The official notice is below.
Green Delaware Comments:
The “Clean Power Plan,” formally two proposals released in June by the EPA for public comment, is extremely complicated and hard to fully understand. So much so that regulatory agencies, advocacy orgs, and others who have studied it at great length are not entirely sure what it all means. States have a great deal of flexibility in complying with the proposed requirements, whatever they turn out to be.
It is–sort of–about reducing the burning of fossil fuels for electricity generation, a key cause of global climate change (warming).
Delaware, as we’ve written many times, is the lowest-lying US state and arguably the one most threatened by climate change and the resulting sea level rise.
Generally speaking, mainstream “environmental” orgs are campaigning for it, and Republicans and some industrial interests are campaigning against it. People concerned about global climate change point out that it’s not enough (they are right), climate change deniers, oil and coal interests, etc, want to stop any action.
Some people argue in good faith that the “Clean Power Plan” may do more harm than good. This is not an absurd point of view. For example, it encourages burning less coal and more gas. Gas is generally cleaner than coal at the smokestack, but when one considers the climate impact of leaked methane, and the harm done by “fracking,” it’s no better, and maybe worse, for the climate than coal.
After years of near-total inaction, the Obama administration has been recognizing climate change as an important issue, but the Administration fails to grasp the technical issues correctly and is promoting expensive, harmful, undesirable energy sources such as nuclear and “biomass.” They aren’t getting the details right.
It can be argued that Delaware is somewhat ahead of the game through its membership in the Regional Greenhouse Gas Initiative (RGGI) and because many of the coal burning units in the state have been shut down or are being shut down.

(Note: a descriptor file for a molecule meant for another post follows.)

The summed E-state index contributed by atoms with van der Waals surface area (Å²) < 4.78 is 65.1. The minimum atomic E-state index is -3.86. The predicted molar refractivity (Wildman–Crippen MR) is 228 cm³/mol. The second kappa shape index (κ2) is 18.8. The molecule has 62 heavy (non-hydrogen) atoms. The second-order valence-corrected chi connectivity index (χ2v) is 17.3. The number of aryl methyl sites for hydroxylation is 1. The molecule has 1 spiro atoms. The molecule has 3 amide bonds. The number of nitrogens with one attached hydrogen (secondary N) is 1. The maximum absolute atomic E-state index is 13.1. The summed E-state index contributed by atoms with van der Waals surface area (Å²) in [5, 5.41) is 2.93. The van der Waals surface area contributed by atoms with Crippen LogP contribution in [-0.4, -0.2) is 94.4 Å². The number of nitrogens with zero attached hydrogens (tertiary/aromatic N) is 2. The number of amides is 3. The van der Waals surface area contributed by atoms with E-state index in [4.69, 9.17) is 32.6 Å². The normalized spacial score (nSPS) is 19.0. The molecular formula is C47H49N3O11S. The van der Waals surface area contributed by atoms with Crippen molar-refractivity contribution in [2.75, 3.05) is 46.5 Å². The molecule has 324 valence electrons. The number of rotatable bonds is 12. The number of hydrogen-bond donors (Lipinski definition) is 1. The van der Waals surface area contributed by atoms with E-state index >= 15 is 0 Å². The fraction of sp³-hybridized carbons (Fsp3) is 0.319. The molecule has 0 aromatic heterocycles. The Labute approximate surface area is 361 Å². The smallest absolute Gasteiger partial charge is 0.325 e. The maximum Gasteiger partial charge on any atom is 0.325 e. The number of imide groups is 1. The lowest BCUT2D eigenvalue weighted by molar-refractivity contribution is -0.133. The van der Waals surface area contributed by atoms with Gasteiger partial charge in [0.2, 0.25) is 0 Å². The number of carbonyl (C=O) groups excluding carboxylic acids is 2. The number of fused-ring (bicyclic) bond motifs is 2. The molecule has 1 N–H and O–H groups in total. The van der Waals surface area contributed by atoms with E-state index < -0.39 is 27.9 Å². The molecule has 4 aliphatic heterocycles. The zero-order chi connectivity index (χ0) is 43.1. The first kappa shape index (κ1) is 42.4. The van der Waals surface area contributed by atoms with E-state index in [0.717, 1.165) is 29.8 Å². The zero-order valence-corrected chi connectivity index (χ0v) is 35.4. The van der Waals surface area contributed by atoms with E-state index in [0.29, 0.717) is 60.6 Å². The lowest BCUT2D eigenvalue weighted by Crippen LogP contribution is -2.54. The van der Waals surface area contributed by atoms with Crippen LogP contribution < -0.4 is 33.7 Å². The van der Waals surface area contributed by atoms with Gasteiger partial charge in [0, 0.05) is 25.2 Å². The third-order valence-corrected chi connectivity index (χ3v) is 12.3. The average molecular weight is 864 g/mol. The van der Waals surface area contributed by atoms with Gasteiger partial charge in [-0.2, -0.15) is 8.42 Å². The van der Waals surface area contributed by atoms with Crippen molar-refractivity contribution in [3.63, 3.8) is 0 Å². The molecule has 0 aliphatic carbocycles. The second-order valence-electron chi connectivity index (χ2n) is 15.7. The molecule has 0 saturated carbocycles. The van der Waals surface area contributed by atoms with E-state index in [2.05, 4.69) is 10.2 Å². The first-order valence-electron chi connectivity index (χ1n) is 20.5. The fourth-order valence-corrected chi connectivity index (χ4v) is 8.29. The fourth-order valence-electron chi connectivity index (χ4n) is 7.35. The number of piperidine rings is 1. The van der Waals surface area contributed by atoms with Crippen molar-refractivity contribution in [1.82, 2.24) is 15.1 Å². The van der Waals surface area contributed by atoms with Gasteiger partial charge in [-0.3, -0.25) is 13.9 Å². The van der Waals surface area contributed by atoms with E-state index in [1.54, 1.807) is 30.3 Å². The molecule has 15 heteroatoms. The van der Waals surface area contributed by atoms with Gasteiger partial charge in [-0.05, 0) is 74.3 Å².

On the other hand, Delaware is failing to make reasonable progress on energy conservation and efficiency. Key guilty parties here are Delmarva Power (PEPCO), Sen. Harris McDowell, Gov, Jack Markell, and the so called “Sustainable Energy Utility,” essentially a scheme used to shut down energy efficiency investments while pretending to promote them.
Upcoming, Green Delaware will have more detailed comments to share. In the meanwhile, we encourage people to consider attending the “listening session.” The DNREC Division of Air Quality is the most competent branch of that agency and it’s to their credit that they want to hear from the public.
Abating climate change/sea level rise is a survival issue for the State of Delaware.
We are very interested in our readers thoughts. Please share them via a comment on this post or via email to email@example.com.
DEPARTMENT OF NATURAL RESOURCES AND ENVIRONMENTAL CONTROL (DNREC)
Notice of Public Listening Session Regarding the
Environmental Protection Agency (EPA)
Clean Power Plan Proposal
DNREC will hold an informal listening session on a proposed plan by the EPA to cut carbon emissions (greenhouse gases) from existing power plants that generate electricity from fossil fuels. Once finalized, this rule will require the integrated efforts of DNREC, other state agencies, the regulated community, and the public. Therefore, prior to taking any formal action, DNREC is seeking general input from the public on the best way for the State to implement EPA’s plan as currently proposed.
Public listening session: DNREC will meet with the public to informally take comments on EPA’s proposed carbon reduction plan as follows:
Del Tech Terry Campus, Educational and Technology Bldg., Room 741 A & B,
W. Denneys Rd, Dover, DE
Starting at 6:00 p.m. and ending with the last speaker but no later than 8:00 p.m.,
Wednesday, November 5, 2014.
Proposal information: EPA issued proposed emissions guidelines for the control of carbon dioxide (CO2) from existing power plants (79 FR 34830) and for modified and reconstructed power plants (79 FR 34960) on June 18, 2014. The EPA comment period for these proposals is currently open, and will close on December 1, 2014. You may provide written comments to EPA in a variety of ways–just follow the detailed information provided by EPA on the first page of the preamble to the proposal. You can also learn more about proposal details at EPA’s website (http://www2.epa.gov/carbon-pollution-standards), where they have posted the proposals, technical analyses, and other supporting information.
How to comment to DNREC: You may attend and present your comments at the DNREC listening session, you may email written comments to firstname.lastname@example.org, or you may send comments by postal mail to the Division of Air Quality, 655 S. Bay Road, Suite 5N, Dover, DE 19901.
Note that there is no formal DNREC proposal available for comment at this time. Also note that DNREC is gathering input from the public to help inform DNREC’s review of EPA’s proposed rule. If you wish to provide comments to EPA on EPA’s proposed rule, you must submit those comments directly to EPA (see EPA’s website at http://www2.epa.gov/carbon-pollution-standards).